Zombie Movies to Watch: a selection from the 30s to today

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Zombie movies have a long cinematic tradition and have offered us some of the best must-see films in the history of cinema. The zombie subgenre is probably the most prolific genre of the genre horror film: it has produced several hundred titles over time. But how did the zombie movie?

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Richard Matheson’s 1954 novel I Am Legend, although classified as a vampire story, had a formidable influence on the zombie category through George A. Romero. The novel and its 1964 film adaptation, The Last Man on Earth, shows a single human survivor waging war on a vampire world, by Romero’s own admission significantly influenced his 1968 low-budget film. Night of the Living Dead, a work that was more adherent to the zombie principle than any previous cinematographic or literary work. 

Origin of zombies

The term zombie originates from Haitian folklore, where a zombie is a corpse reanimated through different approaches, most of which are often magical like voodoo. Zombies are dead individuals resurrected by the magical act of a bokor, a sorcerer or a witch. The bokor is opposed by the houngan (priest) and the mambo (priestess) of the official voodoo faith. A zombie remains under the control of the bokor as an individual servant, with no will of its own. 

The Haitian custom also consists of a incorporeal type of zombie, the “celestial zombie”, which belongs to the human soul. A bokor can capture a celestial zombie to enhance its spiritual power. Similarly, a heavenly zombie can be sealed inside a specially embellished bottle by a bokor and offered to a customer to bring healing, companionship, or luck to success. The two types of zombies show duality of the soul, a Haitian voodoo belief. 

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The zombie belief has its roots in the customs given to Haiti by enslaved Africans and their subsequent experiences in the New World. It was believed that the divine voodoo being, Baron Samedi, would collect them from their grave to take them to a divine afterlife in Africa, unless they angered him in some way, in which case they would be permanently enslaved after death. , like zombies. The modern idea of ​​zombies was heavily influenced by Haitian slavery. Plantation slave drivers, who were normally themselves servants and in some cases voodoo priests, used zombification to dissuade servants from suicide.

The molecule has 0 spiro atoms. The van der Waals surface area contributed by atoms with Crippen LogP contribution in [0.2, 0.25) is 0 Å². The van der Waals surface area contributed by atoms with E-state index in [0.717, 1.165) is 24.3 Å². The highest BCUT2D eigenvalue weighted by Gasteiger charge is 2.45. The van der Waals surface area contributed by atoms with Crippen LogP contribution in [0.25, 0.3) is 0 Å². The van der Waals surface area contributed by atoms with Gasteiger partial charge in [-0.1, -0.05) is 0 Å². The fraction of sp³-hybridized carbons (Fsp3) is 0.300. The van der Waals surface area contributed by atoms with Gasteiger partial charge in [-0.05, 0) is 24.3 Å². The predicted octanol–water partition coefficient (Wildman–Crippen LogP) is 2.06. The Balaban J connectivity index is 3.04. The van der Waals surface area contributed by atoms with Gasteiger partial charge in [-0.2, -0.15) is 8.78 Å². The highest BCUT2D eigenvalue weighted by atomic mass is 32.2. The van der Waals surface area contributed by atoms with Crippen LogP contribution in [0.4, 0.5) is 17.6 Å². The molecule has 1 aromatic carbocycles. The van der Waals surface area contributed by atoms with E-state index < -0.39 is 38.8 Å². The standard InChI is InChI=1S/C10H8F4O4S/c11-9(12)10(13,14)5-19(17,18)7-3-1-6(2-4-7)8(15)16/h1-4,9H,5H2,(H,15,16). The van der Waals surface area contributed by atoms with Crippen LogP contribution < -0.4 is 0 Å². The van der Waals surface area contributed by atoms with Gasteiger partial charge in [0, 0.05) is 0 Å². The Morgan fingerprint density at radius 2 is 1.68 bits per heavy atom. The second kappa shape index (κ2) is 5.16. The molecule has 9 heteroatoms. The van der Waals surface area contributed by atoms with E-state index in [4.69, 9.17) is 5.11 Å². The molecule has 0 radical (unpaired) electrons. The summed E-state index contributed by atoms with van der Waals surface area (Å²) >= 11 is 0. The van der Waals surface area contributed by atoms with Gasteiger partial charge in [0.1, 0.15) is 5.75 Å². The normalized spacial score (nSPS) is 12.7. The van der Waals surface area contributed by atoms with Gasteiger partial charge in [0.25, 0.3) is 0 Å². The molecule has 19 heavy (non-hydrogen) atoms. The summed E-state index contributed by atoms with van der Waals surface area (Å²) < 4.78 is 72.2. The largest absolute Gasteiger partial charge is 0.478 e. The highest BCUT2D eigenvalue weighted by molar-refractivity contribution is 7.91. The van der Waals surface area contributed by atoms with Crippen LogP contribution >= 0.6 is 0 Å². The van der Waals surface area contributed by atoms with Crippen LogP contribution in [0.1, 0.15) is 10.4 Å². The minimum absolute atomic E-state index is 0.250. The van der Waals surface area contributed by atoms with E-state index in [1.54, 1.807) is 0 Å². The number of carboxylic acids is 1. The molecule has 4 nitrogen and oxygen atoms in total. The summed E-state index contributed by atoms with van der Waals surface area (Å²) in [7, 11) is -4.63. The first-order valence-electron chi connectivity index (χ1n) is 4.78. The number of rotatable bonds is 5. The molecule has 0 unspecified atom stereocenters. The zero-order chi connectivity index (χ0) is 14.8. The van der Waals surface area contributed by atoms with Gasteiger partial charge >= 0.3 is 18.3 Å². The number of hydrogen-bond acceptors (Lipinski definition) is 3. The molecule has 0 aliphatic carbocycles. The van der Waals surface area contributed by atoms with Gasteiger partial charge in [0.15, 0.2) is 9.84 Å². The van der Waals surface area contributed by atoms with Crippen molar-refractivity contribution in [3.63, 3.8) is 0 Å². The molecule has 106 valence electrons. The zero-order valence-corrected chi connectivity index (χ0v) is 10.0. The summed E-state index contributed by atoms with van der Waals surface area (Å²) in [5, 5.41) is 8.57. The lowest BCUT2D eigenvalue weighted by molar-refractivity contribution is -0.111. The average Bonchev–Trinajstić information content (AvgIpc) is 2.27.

Mary Shelley’s Frankenstein, although not a zombie, foreshadows many 20th-century concepts about zombies because the resurrection of the dead is depicted as a scientific rather than magical procedure in which the reanimated dead are more violent than the living. Frankenstein, published in 1818, has its roots in European folklore, whose tales of the cruel undead followed the pattern of the modern vampire concept. Later, significant 19th-century stories about the undead were Ambrose Bierce’s “The Death of Halpin Frayser” and in several tales of Gothic Romanticism by Edgar Allan Poe. 

In the 1920s and early 1930s, Lovecraft wrote numerous short stories about the undead. “Cool Air”, “In the Vault” and “The Outsider” all tell the undead, however Lovecraft’s “Herbert West – Reanimator” (1921) helped better identify zombies in pop culture. This series of narratives included Herbert West, a mad researcher, who tries to reanimate human corpses. The reanimated dead are uncontrollable, mostly mute, very violent and primitive; although they are not described as zombies, their portrayal was anticipatory. 

The zombie in Western culture